(The play’s description of the murder, as more or less depicted here, differs from that in Book 4 of the Odyssey, where the killing happens at a feast, instead of by a bathtub.)

3. in The Libation Bearers,  some years later, Agamemnon’s son, instructed by Apollo, returns to Argos and, with the aid of his cousin, Pylades, kills both Aegisthus

and his mother, Clytemnestra.

This act of revenge, however, doesn’t end the play as the Furies, spirits who hunt down those guilty of kin-murder, now appear to Orestes and it’s clear that, though no human may attack him for the murder of his mother, there are otherworldly beings who will.

4. with the opening of the third play, The Eumenides, we see Orestes having taken refuge at Apollo’s shrine at Delphi (after all, it was Apollo who encouraged him to seek revenge), but surrounded by the Furies.

 With Apollo’s help, he escapes to Athens, where, when he appeals to Athena, she sets up the first trial:  12 unbiased (she must hope) Athenian citizens as a jury to try Orestes for murder.  Considering the complicated circumstances, it’s not surprising that it’s a hung jury:  6 to 6.  Athena then adds her vote for acquittal and Orestes is free—but the Furies are outraged:  they are the spirits of vengeance—what will happen to them—and worse, to revenge, at least for kin-slaying—if they are replaced by this new system?  Athena then tells them that they will now have a new job description:  overseers of justice, with a new name:  Eumenides, “the Kindly Ones”.

And, with this, we see a new definition of dike:  not the chaos of endless vengeance, but civil justice, which brings a new balance to the world. (I almost wrote “to the Force”—but, certainly, Darth Sidious, as the Emperor Palpatine, has seriously brought the entire galaxy into an unbalanced condition, beginning with the murder of most of the Jedi, who are the traditional guardians of order—that is, balance–the overthrow of the Senate, and his new brutal police state.)

Using this idea of balance versus chaos, I approached the final episodes of A Game of Thrones.  If you read this blog with any regularity, you know that my approach to such complex visual narratives as this or the whole 9 Star Wars films (minus Rogue One and Solo) is not to praise or condemn (although I’ll definitely praise what I believe to be good work), but rather to try to understand what the creators wanted to present and how successful I thought they were (see two postings on the Obi-Wan miniseries:  “Obi Won? (One)”, 6 July, 2022, and “Obi Won? (Two), 13 July, 2022, for an example of this method).  I usually avoid reading negative criticism, as well, because, commonly, it’s mostly invective, and therefore not really helpful to anyone.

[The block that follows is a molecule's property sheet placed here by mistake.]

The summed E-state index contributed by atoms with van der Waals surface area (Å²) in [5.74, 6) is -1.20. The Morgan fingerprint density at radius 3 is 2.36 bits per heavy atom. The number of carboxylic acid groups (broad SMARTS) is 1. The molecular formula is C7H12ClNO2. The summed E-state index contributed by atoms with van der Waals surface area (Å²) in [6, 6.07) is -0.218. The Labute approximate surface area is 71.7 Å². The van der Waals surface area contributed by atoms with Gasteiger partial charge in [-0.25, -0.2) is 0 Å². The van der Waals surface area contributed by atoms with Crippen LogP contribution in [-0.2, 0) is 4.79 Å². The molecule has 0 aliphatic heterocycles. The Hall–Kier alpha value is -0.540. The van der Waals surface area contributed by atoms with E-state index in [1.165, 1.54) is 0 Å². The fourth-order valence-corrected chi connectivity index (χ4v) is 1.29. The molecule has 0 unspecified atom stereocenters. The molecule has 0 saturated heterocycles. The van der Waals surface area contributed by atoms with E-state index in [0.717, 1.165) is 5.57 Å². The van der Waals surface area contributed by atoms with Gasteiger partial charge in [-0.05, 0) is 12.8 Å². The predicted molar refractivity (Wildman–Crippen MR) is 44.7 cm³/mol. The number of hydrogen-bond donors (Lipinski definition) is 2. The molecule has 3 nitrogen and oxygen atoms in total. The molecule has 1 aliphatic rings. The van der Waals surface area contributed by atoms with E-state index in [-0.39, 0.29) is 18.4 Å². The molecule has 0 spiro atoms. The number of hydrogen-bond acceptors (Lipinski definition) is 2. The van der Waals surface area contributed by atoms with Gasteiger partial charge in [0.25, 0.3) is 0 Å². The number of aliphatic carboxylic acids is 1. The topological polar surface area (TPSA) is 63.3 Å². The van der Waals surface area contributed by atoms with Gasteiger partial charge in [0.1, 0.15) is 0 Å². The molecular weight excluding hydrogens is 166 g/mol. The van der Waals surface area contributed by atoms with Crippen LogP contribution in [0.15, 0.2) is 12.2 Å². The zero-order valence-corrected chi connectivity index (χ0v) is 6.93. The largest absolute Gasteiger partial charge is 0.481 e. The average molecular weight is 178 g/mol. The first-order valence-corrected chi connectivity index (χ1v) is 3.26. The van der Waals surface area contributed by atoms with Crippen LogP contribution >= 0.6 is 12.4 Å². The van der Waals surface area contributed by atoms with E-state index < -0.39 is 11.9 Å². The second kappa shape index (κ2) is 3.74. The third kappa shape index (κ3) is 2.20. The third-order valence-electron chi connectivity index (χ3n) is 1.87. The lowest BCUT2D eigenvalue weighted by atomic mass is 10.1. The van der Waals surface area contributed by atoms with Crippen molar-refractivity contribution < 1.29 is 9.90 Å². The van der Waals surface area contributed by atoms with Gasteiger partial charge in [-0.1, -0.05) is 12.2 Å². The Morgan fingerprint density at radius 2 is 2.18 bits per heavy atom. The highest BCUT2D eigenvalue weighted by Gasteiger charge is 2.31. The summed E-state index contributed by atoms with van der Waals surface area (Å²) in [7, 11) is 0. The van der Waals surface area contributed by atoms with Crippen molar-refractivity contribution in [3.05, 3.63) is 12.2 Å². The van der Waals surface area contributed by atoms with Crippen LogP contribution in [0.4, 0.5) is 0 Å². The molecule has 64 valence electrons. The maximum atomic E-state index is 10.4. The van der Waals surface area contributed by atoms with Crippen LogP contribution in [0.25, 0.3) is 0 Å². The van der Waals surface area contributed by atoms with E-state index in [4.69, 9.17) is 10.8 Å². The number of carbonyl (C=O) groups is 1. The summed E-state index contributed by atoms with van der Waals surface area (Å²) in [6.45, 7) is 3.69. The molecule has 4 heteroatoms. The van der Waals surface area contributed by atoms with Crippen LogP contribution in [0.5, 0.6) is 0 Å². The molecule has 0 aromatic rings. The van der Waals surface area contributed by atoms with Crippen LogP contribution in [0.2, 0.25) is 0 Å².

In the case of Thrones, its eighth and final season attracted a great deal of such invective and I admit that, the first time I saw the series, I began that last season, then stopped, as I knew just enough to dread what might be coming next.  In a second viewing, this summer, however, I watched it all the way through–with the concept of balance in mind.  (I’m assuming by the way, that, by now, there’s no reason for a “spoiler alert”here.)  As I did so, I tried to imagine what it was that the creators had intended for the conclusion.

From the beginning, Daenerys Targaryen,

along with Jon Snow,

and Tyrion Lannister,

seemed to me the characters I most wanted to know more about.  In their various ways, they were the underdogs:  Daenerys, sold by her brother to a barbarian horse lord in order to gain an army; Jon Snow, the bastard of a major nobleman condemned to a celibate life at what was termed “the end of the world”; Tyrion, always condemned simply because he was a dwarf.

As the series progressed, we saw Daenerys grow and gradually become a powerful figure, not only because she had three dragons at her back,

but also because she was eternally resilient—no setback ever really set her back, beginning with her survival as the widow of the horse lord  and progressing to her massing an army to free the thousands of slaves in cities along her route west towards the Narrow Sea.  There were, at the same time, some disturbing moments:  although she was adamant about ending slavery, she was equally so about becoming the queen of all seven kingdoms of Westeros and, when she finally managed to reach that island, her behavior seemed to become increasingly over-focused upon that ambition.  In a word, she was gradually becoming unbalanced—and this is what I believe the creators intended us to see.  From the pawn of the opening of the series to Series 8, Daenerys had grown, certainly, but there was always that disturbing undercurrent, much of it based upon her increasing insistence that she be obeyed unquestioningly.